Clean Cut Kid

Persistence certainly paid off for the harmonious couple Mike and Evelyn after deciding to extend the band. “It was fate, me and Mike were playing together as a twosome, but wanted to develop a band, a really important thing was the attitude of that person and their overall vibe.

“Mike remembered this guy that five years ago was working in a studio called Saul (Saul smiles) and he was this mad crazy guy with some weird hair, but he was the nicest, most music loving person he’d ever met, and was boss on guitar.

“We looked everywhere and couldn’t track him down, and then we were just walking down the road one night and there he was busking, so we rocked up and asked if he fancied a jam. Saul asked if 4 o’clock was alright, we thought he meant the next day, but he meant 4am!

“We tried to cover everything as a three, it was very stripped back and raw, but a little DIY. We found Ross (drummer) at an after school music workshop we worked on – like School Of Rock but in Widnes!”

Bonded by their musical bones the band are clearly shaped by sounds from a number of era’s and artists. With backings reflective of electro-punk Vampire Weekend and 80’s rock-pop vibes, “It’s the stuff we grew up with” Evelyn says, “Fleetwood mac, the Beatles, Bob Dylan, Prince… but we also like recent stuff like Arcade Fire, Vampire Weekend, Band of Skulls.

“Our favourite festival was Glastonbury – predictable I know – but the romanticised view is like ten times better than what I’d imagined.”

So what of their long awaited debut album you might ask? The band look coy: “You can put it on your Christmas list, but it might not be this Christmas, we have a potential date but want to keep it under-wraps.” The mysteriousness eats at me.

The grounded band has a gracious aura, and it seems a combination of opportunity and purpose has driven the bands climb in recognition and has acted as a catalyst to the bands energy and diversity. Evelyn explains: “I really enjoyed the live lounge, we felt so lucky to be asked, as we were fairly unknown, so it was a pivotal moment for us.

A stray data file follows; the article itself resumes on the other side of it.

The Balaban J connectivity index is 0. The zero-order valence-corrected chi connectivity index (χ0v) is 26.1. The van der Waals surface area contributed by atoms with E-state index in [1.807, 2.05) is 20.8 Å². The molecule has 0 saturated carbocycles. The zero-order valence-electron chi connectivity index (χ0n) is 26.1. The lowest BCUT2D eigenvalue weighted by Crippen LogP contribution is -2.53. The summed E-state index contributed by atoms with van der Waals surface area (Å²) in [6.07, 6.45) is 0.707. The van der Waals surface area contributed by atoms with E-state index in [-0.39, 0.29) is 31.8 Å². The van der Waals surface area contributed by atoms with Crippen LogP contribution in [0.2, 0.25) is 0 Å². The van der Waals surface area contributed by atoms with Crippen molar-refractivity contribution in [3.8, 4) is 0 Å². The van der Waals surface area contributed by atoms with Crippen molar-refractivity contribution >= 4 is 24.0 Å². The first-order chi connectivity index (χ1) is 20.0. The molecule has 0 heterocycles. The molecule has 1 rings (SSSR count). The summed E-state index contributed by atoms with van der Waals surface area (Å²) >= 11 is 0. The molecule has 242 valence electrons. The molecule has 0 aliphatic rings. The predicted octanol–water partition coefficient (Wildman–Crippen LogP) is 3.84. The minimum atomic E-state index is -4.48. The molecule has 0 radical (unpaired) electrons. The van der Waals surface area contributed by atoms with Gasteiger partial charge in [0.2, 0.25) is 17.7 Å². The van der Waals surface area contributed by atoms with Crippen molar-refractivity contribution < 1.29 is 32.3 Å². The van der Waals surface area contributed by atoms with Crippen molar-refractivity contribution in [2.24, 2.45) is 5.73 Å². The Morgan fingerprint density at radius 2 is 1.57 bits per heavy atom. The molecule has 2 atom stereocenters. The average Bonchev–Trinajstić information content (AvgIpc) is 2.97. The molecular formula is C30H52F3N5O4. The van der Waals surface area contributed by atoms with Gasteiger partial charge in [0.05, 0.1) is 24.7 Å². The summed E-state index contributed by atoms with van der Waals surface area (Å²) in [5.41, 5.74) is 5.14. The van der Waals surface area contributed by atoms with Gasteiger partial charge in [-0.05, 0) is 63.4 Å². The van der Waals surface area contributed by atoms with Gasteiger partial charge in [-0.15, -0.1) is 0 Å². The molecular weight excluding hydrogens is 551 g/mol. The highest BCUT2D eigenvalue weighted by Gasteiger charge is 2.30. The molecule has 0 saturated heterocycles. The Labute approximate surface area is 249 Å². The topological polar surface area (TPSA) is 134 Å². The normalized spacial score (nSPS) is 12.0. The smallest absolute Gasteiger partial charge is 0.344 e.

“The first play of ‘Vitamin C’ on radio, we got everyone round with champagne, it was so over the top, but we were so happy because I’d personally dreamed about that for so long. It’s so hard to get played, the things you have to go through, so we appreciate the struggles that bands face.

“We just felt so lucky that we’d made it through the process and we’re very grateful to the people that gave us a shot.”

Energised by the outcome of this year, 2017 looks promising, Saul beams: “If we did thirty-two festivals this year, think thirty-two countries next year.”

It looks like overseas fans will also be getting a dosage of this addictive foursome, “There are a couple of European dates which we can’t wait for, we always have plans for US invasion, but we’ll be touring the UK again.” Evelyn finishes. Well we couldn’t prescribe a better pick me up than that of the ‘Vitamin C’ musicians, so be sure to get your tickets.

Francesca Prince

Writer & photographer, festival and gig goer, graduate in Creative Arts, and freelance artist experienced in Theatre and Fine Art. My playlist includes a combination of acoustic rock like City and Colour and James Bay, alternative artists such as Bon Iver, James Vincent McMorrow and Kodaline, and classics like Fleetwood Mac and Queen.
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Francesca Prince

Writer & photographer, festival and gig goer, graduate in Creative Arts, and freelance artist experienced in Theatre and Fine Art. My playlist includes a combination of acoustic rock like City and Colour and James Bay, alternative artists such as Bon Iver, James Vincent McMorrow and Kodaline, and classics like Fleetwood Mac and Queen.